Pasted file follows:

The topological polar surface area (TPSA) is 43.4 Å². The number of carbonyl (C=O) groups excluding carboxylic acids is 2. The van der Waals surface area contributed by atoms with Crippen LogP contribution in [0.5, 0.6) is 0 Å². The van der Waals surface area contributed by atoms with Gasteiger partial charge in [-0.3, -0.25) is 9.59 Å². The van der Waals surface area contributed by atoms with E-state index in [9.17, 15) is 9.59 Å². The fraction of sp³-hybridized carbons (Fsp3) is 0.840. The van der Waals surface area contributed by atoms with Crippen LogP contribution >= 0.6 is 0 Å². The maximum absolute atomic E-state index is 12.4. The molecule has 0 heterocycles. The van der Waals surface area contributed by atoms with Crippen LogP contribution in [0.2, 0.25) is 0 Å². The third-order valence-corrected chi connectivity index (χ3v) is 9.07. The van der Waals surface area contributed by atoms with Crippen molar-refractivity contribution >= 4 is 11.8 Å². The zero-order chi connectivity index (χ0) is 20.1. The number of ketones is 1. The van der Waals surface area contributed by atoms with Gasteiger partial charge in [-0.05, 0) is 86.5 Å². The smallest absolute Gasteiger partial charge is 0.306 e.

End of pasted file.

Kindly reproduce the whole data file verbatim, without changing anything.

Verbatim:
The topological polar surface area (TPSA) is 43.4 Å². The number of carbonyl (C=O) groups excluding carboxylic acids is 2. The van der Waals surface area contributed by atoms with Crippen LogP contribution in [0.5, 0.6) is 0 Å². The van der Waals surface area contributed by atoms with Gasteiger partial charge in [-0.3, -0.25) is 9.59 Å². The van der Waals surface area contributed by atoms with E-state index in [9.17, 15) is 9.59 Å². The fraction of sp³-hybridized carbons (Fsp3) is 0.840. The van der Waals surface area contributed by atoms with Crippen LogP contribution >= 0.6 is 0 Å². The maximum absolute atomic E-state index is 12.4. The molecule has 0 heterocycles. The van der Waals surface area contributed by atoms with Crippen LogP contribution in [0.2, 0.25) is 0 Å². The third-order valence-corrected chi connectivity index (χ3v) is 9.07. The van der Waals surface area contributed by atoms with Crippen molar-refractivity contribution >= 4 is 11.8 Å². The zero-order chi connectivity index (χ0) is 20.1. The number of ketones is 1. The van der Waals surface area contributed by atoms with Gasteiger partial charge in [-0.05, 0) is 86.5 Å². The smallest absolute Gasteiger partial charge is 0.306 e.